My Day by Eleanor Roosevelt

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HYDE PARK, Tuesday—Election Day is always an exciting day with us, and the fact that our chief interest this year is in local candidates, makes it all the more exciting, for it is hard to elect Democrats in this district to local offices and therefore the element of real struggle enters into the campaign.

I have always felt that for local offices in a small place, where everybody knows everyone else, the vote should be more a question of the man than one of party allegience. When you have a good man running of your own party, however, it certainly is more fun trying to win votes in a district which is normally on the opposite side of the political fence. A young Democrat was elected supervisor here last time, and I think has made a very exceptional record. I know that he impressed me very much when I heard him speak one night, not because of his oratory, for he is a very shy young man, but because he told me so many things about local government which I had never known before and pointed out so much that could be done.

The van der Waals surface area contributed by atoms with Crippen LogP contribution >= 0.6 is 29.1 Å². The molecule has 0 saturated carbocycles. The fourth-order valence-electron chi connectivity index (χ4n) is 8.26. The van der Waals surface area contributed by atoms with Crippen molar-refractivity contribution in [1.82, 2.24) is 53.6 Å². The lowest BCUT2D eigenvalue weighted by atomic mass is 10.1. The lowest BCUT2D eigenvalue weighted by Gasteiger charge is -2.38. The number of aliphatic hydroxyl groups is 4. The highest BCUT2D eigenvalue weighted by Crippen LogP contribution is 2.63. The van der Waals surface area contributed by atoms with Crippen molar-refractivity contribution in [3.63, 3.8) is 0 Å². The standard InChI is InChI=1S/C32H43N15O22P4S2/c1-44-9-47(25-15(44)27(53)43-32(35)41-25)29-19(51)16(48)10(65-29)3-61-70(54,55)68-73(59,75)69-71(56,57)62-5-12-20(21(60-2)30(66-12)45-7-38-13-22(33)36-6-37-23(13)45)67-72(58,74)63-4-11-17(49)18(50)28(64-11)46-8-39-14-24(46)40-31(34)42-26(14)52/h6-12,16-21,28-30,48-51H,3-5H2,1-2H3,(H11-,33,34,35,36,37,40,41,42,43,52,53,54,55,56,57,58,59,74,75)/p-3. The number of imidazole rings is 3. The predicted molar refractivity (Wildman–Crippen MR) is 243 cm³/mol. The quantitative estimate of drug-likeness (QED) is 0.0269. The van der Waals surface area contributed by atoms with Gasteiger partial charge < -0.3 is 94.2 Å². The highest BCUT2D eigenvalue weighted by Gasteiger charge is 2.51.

One of the leading Democratic political workers in talking to me yesterday about a candidate, made a very amusing comment. "I want to get around and tell them that he has been in exactly the same position since he went to work," he said. "We don't want a man in office who is contented to stay just where he began." Rather a good criticism and a better reason for voting against a person than many of those which one hears.

I can imagine that in big cities all over the country, especially in New York City, the tide of excitement will run high, but I think that our own local elections create just as much interest in this neighborhood and that is as it should be.

We drove up to the polls in an open car about noon and the usual collection of photographers and newsreel men were present.

It is a beautiful day which will mean a big vote I imagine, and as it is the last full day that we will have in the country for some time, I am very pleased to be able to enjoy it out of doors. It has become milder and the air is soft. When I was a child we would have said that weather like this in early November was Indian summer, but lately people seem to think that Indian summer comes earlier. I have often wondered about the origin and think I must try to find out why we talk about Indian summer at all. Someone who knew about trees looked thoughtfully across our big field and casually mentioned that the way the oak trees grew established the fact that those fields had been cultivated by the Indians. I have felt that there were many interesting facts which I had accepted all my life without in the least understanding them!

E.R.
TMsd 2 November 1937, AERP, FDRL